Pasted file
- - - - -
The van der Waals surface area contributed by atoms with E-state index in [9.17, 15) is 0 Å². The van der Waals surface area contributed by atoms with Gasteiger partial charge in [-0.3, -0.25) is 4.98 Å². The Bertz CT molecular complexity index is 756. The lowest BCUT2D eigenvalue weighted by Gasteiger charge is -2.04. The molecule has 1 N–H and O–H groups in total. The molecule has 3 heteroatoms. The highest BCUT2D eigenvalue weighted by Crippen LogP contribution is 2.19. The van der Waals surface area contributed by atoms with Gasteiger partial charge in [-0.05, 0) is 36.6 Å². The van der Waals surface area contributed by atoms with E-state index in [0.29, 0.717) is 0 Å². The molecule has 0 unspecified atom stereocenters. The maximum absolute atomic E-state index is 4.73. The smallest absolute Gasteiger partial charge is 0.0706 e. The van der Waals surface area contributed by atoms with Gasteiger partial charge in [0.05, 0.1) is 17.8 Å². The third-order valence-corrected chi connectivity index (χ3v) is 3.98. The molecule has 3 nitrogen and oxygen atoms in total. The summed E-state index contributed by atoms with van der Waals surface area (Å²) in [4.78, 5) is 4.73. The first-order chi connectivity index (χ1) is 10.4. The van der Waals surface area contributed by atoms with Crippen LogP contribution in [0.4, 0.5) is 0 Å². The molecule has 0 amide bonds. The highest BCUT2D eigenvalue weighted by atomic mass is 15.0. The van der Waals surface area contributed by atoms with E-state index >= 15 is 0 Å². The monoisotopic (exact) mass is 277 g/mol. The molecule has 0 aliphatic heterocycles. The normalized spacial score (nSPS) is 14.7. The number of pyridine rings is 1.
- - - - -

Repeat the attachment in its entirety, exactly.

The van der Waals surface area contributed by atoms with E-state index in [9.17, 15) is 0 Å². The van der Waals surface area contributed by atoms with Gasteiger partial charge in [-0.3, -0.25) is 4.98 Å². The Bertz CT molecular complexity index is 756. The lowest BCUT2D eigenvalue weighted by Gasteiger charge is -2.04. The molecule has 1 N–H and O–H groups in total. The molecule has 3 heteroatoms. The highest BCUT2D eigenvalue weighted by Crippen LogP contribution is 2.19. The van der Waals surface area contributed by atoms with Gasteiger partial charge in [-0.05, 0) is 36.6 Å². The van der Waals surface area contributed by atoms with E-state index in [0.29, 0.717) is 0 Å². The molecule has 0 unspecified atom stereocenters. The maximum absolute atomic E-state index is 4.73. The smallest absolute Gasteiger partial charge is 0.0706 e. The van der Waals surface area contributed by atoms with Gasteiger partial charge in [0.05, 0.1) is 17.8 Å². The third-order valence-corrected chi connectivity index (χ3v) is 3.98. The molecule has 3 nitrogen and oxygen atoms in total. The summed E-state index contributed by atoms with van der Waals surface area (Å²) in [4.78, 5) is 4.73. The first-order chi connectivity index (χ1) is 10.4. The van der Waals surface area contributed by atoms with Crippen LogP contribution in [0.4, 0.5) is 0 Å². The molecule has 0 amide bonds. The highest BCUT2D eigenvalue weighted by atomic mass is 15.0. The van der Waals surface area contributed by atoms with E-state index >= 15 is 0 Å². The monoisotopic (exact) mass is 277 g/mol. The molecule has 0 aliphatic heterocycles. The normalized spacial score (nSPS) is 14.7. The number of pyridine rings is 1.